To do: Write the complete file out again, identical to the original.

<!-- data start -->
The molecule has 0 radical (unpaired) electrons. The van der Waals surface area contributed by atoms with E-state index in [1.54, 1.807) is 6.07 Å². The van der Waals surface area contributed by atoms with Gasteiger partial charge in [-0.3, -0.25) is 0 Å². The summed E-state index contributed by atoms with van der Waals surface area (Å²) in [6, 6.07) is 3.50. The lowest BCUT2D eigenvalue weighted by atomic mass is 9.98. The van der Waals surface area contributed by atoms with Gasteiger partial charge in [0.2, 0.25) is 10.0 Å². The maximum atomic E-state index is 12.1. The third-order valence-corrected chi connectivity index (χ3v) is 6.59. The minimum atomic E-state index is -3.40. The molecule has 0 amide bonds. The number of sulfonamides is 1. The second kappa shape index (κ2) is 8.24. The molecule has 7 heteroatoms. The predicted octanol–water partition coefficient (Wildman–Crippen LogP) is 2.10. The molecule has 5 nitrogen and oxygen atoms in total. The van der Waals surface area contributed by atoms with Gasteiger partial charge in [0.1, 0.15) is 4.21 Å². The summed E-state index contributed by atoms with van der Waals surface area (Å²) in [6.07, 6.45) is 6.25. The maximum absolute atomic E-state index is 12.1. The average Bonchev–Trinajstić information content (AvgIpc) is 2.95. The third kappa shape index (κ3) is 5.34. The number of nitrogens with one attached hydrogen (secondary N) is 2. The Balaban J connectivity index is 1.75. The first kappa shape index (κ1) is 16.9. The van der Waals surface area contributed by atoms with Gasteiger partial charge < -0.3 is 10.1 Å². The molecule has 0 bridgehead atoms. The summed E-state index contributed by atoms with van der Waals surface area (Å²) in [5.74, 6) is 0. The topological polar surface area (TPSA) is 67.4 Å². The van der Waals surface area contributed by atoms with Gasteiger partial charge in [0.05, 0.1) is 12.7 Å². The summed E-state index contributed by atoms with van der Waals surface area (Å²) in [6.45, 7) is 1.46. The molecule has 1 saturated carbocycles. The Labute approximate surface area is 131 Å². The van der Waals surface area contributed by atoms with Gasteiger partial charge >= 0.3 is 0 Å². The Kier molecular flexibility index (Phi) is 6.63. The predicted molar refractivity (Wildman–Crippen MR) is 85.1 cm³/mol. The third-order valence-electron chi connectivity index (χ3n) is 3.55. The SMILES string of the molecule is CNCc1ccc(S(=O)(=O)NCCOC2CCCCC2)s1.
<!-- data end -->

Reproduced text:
The molecule has 0 radical (unpaired) electrons. The van der Waals surface area contributed by atoms with E-state index in [1.54, 1.807) is 6.07 Å². The van der Waals surface area contributed by atoms with Gasteiger partial charge in [-0.3, -0.25) is 0 Å². The summed E-state index contributed by atoms with van der Waals surface area (Å²) in [6, 6.07) is 3.50. The lowest BCUT2D eigenvalue weighted by atomic mass is 9.98. The van der Waals surface area contributed by atoms with Gasteiger partial charge in [0.2, 0.25) is 10.0 Å². The maximum atomic E-state index is 12.1. The third-order valence-corrected chi connectivity index (χ3v) is 6.59. The minimum atomic E-state index is -3.40. The molecule has 0 amide bonds. The number of sulfonamides is 1. The second kappa shape index (κ2) is 8.24. The molecule has 7 heteroatoms. The predicted octanol–water partition coefficient (Wildman–Crippen LogP) is 2.10. The molecule has 5 nitrogen and oxygen atoms in total. The van der Waals surface area contributed by atoms with Gasteiger partial charge in [0.1, 0.15) is 4.21 Å². The summed E-state index contributed by atoms with van der Waals surface area (Å²) in [6.07, 6.45) is 6.25. The maximum absolute atomic E-state index is 12.1. The average Bonchev–Trinajstić information content (AvgIpc) is 2.95. The third kappa shape index (κ3) is 5.34. The number of nitrogens with one attached hydrogen (secondary N) is 2. The Balaban J connectivity index is 1.75. The first kappa shape index (κ1) is 16.9. The van der Waals surface area contributed by atoms with Gasteiger partial charge < -0.3 is 10.1 Å². The molecule has 0 bridgehead atoms. The summed E-state index contributed by atoms with van der Waals surface area (Å²) in [5.74, 6) is 0. The topological polar surface area (TPSA) is 67.4 Å². The van der Waals surface area contributed by atoms with Gasteiger partial charge in [0.05, 0.1) is 12.7 Å². The summed E-state index contributed by atoms with van der Waals surface area (Å²) in [6.45, 7) is 1.46. The molecule has 1 saturated carbocycles. The Labute approximate surface area is 131 Å². The van der Waals surface area contributed by atoms with Gasteiger partial charge >= 0.3 is 0 Å². The Kier molecular flexibility index (Phi) is 6.63. The predicted molar refractivity (Wildman–Crippen MR) is 85.1 cm³/mol. The third-order valence-electron chi connectivity index (χ3n) is 3.55. The SMILES string of the molecule is CNCc1ccc(S(=O)(=O)NCCOC2CCCCC2)s1.